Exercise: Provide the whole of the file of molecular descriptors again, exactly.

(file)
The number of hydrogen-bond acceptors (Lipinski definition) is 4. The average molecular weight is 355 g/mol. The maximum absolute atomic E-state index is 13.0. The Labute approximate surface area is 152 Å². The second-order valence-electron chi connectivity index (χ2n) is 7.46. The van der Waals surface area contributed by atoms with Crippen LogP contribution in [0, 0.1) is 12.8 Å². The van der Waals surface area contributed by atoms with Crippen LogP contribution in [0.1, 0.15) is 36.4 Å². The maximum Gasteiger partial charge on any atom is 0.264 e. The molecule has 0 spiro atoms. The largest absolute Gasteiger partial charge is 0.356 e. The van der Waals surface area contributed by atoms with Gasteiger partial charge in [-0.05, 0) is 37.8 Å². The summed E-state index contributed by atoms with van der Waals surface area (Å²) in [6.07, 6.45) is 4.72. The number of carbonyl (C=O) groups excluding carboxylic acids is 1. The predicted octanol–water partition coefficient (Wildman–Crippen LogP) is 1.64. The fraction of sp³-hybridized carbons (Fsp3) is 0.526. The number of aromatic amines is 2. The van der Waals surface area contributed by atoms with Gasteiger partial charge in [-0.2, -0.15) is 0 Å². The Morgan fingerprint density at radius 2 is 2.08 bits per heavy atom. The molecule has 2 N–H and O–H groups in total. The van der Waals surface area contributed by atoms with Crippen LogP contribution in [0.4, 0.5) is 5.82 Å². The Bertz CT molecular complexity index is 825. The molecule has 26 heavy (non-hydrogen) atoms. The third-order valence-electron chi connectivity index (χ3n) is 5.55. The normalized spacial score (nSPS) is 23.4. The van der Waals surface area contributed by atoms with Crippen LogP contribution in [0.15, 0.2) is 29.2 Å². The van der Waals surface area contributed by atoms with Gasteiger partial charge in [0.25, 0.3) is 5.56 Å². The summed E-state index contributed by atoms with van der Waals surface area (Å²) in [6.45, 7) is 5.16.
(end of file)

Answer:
The number of hydrogen-bond acceptors (Lipinski definition) is 4. The average molecular weight is 355 g/mol. The maximum absolute atomic E-state index is 13.0. The Labute approximate surface area is 152 Å². The second-order valence-electron chi connectivity index (χ2n) is 7.46. The van der Waals surface area contributed by atoms with Crippen LogP contribution in [0, 0.1) is 12.8 Å². The van der Waals surface area contributed by atoms with Crippen LogP contribution in [0.1, 0.15) is 36.4 Å². The maximum Gasteiger partial charge on any atom is 0.264 e. The molecule has 0 spiro atoms. The largest absolute Gasteiger partial charge is 0.356 e. The van der Waals surface area contributed by atoms with Gasteiger partial charge in [-0.05, 0) is 37.8 Å². The summed E-state index contributed by atoms with van der Waals surface area (Å²) in [6.07, 6.45) is 4.72. The number of carbonyl (C=O) groups excluding carboxylic acids is 1. The predicted octanol–water partition coefficient (Wildman–Crippen LogP) is 1.64. The fraction of sp³-hybridized carbons (Fsp3) is 0.526. The number of aromatic amines is 2. The van der Waals surface area contributed by atoms with Gasteiger partial charge in [-0.2, -0.15) is 0 Å². The Morgan fingerprint density at radius 2 is 2.08 bits per heavy atom. The molecule has 2 N–H and O–H groups in total. The van der Waals surface area contributed by atoms with Crippen LogP contribution in [0.4, 0.5) is 5.82 Å². The Bertz CT molecular complexity index is 825. The molecule has 26 heavy (non-hydrogen) atoms. The third-order valence-electron chi connectivity index (χ3n) is 5.55. The normalized spacial score (nSPS) is 23.4. The van der Waals surface area contributed by atoms with Crippen LogP contribution in [0.15, 0.2) is 29.2 Å². The van der Waals surface area contributed by atoms with Gasteiger partial charge in [0.25, 0.3) is 5.56 Å². The summed E-state index contributed by atoms with van der Waals surface area (Å²) in [6.45, 7) is 5.16.